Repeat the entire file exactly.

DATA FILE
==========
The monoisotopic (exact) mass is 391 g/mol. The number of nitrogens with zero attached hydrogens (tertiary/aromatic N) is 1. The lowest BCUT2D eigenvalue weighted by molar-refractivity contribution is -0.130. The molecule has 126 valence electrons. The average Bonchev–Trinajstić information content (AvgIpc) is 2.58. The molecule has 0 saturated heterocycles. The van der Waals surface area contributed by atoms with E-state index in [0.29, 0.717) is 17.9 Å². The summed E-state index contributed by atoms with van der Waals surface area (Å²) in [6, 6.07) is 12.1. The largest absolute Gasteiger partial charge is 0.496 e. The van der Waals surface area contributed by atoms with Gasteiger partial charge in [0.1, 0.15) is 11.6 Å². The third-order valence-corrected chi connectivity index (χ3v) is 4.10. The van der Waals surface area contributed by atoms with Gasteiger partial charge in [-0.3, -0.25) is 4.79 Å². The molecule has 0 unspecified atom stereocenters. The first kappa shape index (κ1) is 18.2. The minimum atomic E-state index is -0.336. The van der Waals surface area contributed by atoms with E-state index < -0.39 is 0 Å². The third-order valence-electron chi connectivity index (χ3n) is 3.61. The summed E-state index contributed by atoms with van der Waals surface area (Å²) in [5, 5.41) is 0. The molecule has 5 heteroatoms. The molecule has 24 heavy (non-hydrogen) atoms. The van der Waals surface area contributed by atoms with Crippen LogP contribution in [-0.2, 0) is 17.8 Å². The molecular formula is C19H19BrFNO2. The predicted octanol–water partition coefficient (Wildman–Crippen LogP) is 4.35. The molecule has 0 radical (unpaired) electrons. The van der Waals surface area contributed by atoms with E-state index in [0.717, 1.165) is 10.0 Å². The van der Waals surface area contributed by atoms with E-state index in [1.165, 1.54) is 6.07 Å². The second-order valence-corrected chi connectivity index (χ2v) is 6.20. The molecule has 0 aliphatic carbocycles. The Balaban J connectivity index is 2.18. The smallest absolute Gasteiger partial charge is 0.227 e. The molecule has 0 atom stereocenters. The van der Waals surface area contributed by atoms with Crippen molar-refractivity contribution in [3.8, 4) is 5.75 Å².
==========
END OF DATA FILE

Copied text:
The monoisotopic (exact) mass is 391 g/mol. The number of nitrogens with zero attached hydrogens (tertiary/aromatic N) is 1. The lowest BCUT2D eigenvalue weighted by molar-refractivity contribution is -0.130. The molecule has 126 valence electrons. The average Bonchev–Trinajstić information content (AvgIpc) is 2.58. The molecule has 0 saturated heterocycles. The van der Waals surface area contributed by atoms with E-state index in [0.29, 0.717) is 17.9 Å². The summed E-state index contributed by atoms with van der Waals surface area (Å²) in [6, 6.07) is 12.1. The largest absolute Gasteiger partial charge is 0.496 e. The van der Waals surface area contributed by atoms with Gasteiger partial charge in [0.1, 0.15) is 11.6 Å². The third-order valence-corrected chi connectivity index (χ3v) is 4.10. The van der Waals surface area contributed by atoms with Gasteiger partial charge in [-0.3, -0.25) is 4.79 Å². The molecule has 0 unspecified atom stereocenters. The first kappa shape index (κ1) is 18.2. The minimum atomic E-state index is -0.336. The van der Waals surface area contributed by atoms with E-state index < -0.39 is 0 Å². The third-order valence-electron chi connectivity index (χ3n) is 3.61. The summed E-state index contributed by atoms with van der Waals surface area (Å²) in [5, 5.41) is 0. The molecule has 5 heteroatoms. The molecule has 24 heavy (non-hydrogen) atoms. The van der Waals surface area contributed by atoms with Crippen LogP contribution in [-0.2, 0) is 17.8 Å². The molecular formula is C19H19BrFNO2. The predicted octanol–water partition coefficient (Wildman–Crippen LogP) is 4.35. The molecule has 0 radical (unpaired) electrons. The van der Waals surface area contributed by atoms with E-state index in [0.717, 1.165) is 10.0 Å². The van der Waals surface area contributed by atoms with E-state index in [1.165, 1.54) is 6.07 Å². The second-order valence-corrected chi connectivity index (χ2v) is 6.20. The molecule has 0 aliphatic carbocycles. The Balaban J connectivity index is 2.18. The smallest absolute Gasteiger partial charge is 0.227 e. The molecule has 0 atom stereocenters. The van der Waals surface area contributed by atoms with Crippen molar-refractivity contribution in [3.8, 4) is 5.75 Å².